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A finite limit exists if for every ε, there exists a δ such that if

a - δ < x < a + δ

then

| f( x ) - L | < ε

It seems that an equivalent statement would be:

A finite limit exists if for every δ that defines a domain region

a - δ < x < a + δ

that the function value is limited to a range region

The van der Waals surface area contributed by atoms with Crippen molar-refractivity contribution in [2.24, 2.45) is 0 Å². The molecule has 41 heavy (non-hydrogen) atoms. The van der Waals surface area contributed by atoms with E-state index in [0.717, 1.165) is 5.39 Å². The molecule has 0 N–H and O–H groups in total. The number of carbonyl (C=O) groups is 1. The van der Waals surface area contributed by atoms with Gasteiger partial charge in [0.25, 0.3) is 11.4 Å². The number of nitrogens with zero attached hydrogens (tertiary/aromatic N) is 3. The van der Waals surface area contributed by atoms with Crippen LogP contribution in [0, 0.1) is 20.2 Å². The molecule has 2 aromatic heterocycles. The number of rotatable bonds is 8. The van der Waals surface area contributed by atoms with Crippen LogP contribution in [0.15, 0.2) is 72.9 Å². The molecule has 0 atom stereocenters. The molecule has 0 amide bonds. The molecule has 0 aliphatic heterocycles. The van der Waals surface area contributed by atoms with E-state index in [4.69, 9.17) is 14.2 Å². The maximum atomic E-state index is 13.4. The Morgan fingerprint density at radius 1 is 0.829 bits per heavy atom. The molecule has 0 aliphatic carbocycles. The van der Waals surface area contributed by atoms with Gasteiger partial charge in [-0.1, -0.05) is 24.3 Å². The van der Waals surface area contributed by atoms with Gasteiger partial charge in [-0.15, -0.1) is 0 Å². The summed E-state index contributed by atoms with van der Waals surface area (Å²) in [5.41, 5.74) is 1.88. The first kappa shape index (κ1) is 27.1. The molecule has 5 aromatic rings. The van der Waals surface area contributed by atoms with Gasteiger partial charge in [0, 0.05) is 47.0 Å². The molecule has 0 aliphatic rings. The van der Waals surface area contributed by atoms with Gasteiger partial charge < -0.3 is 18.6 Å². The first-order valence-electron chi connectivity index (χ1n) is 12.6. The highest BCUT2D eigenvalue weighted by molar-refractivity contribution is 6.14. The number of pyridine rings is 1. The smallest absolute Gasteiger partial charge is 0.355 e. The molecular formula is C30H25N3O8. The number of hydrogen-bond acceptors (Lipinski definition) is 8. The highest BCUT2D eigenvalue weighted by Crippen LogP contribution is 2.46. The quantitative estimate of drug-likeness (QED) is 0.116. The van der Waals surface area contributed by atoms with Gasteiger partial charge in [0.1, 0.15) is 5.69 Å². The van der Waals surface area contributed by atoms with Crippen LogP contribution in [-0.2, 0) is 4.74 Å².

| f( x ) - L | < ε

Thus it could also be said that for any domain region width δ (i.e., in the "neighborhood"), then if the function value is limited to some range region L ± ε, then the finite limit exists

Would this last statement be proper?

there exists an ε such that

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# Question about the delta-epsilon definition of a limit

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